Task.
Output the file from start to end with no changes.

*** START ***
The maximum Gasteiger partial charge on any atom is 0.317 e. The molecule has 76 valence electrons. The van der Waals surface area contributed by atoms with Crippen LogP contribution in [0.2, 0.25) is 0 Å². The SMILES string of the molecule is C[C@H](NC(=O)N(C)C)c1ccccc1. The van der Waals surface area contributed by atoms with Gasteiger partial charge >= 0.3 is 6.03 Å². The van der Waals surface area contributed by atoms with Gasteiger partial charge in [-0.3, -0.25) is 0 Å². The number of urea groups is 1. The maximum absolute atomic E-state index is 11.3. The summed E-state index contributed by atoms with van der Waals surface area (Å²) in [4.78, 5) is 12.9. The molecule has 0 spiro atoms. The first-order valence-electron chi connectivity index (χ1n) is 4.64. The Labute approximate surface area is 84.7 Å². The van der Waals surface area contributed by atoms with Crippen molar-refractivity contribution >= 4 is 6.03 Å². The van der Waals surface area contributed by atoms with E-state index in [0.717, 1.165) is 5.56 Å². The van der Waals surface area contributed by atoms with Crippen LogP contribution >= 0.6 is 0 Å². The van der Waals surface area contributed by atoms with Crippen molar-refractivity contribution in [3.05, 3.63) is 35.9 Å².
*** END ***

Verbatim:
The maximum Gasteiger partial charge on any atom is 0.317 e. The molecule has 76 valence electrons. The van der Waals surface area contributed by atoms with Crippen LogP contribution in [0.2, 0.25) is 0 Å². The SMILES string of the molecule is C[C@H](NC(=O)N(C)C)c1ccccc1. The van der Waals surface area contributed by atoms with Gasteiger partial charge >= 0.3 is 6.03 Å². The van der Waals surface area contributed by atoms with Gasteiger partial charge in [-0.3, -0.25) is 0 Å². The number of urea groups is 1. The maximum absolute atomic E-state index is 11.3. The summed E-state index contributed by atoms with van der Waals surface area (Å²) in [4.78, 5) is 12.9. The molecule has 0 spiro atoms. The first-order valence-electron chi connectivity index (χ1n) is 4.64. The Labute approximate surface area is 84.7 Å². The van der Waals surface area contributed by atoms with Crippen molar-refractivity contribution >= 4 is 6.03 Å². The van der Waals surface area contributed by atoms with E-state index in [0.717, 1.165) is 5.56 Å². The van der Waals surface area contributed by atoms with Crippen LogP contribution >= 0.6 is 0 Å². The van der Waals surface area contributed by atoms with Crippen molar-refractivity contribution in [3.05, 3.63) is 35.9 Å².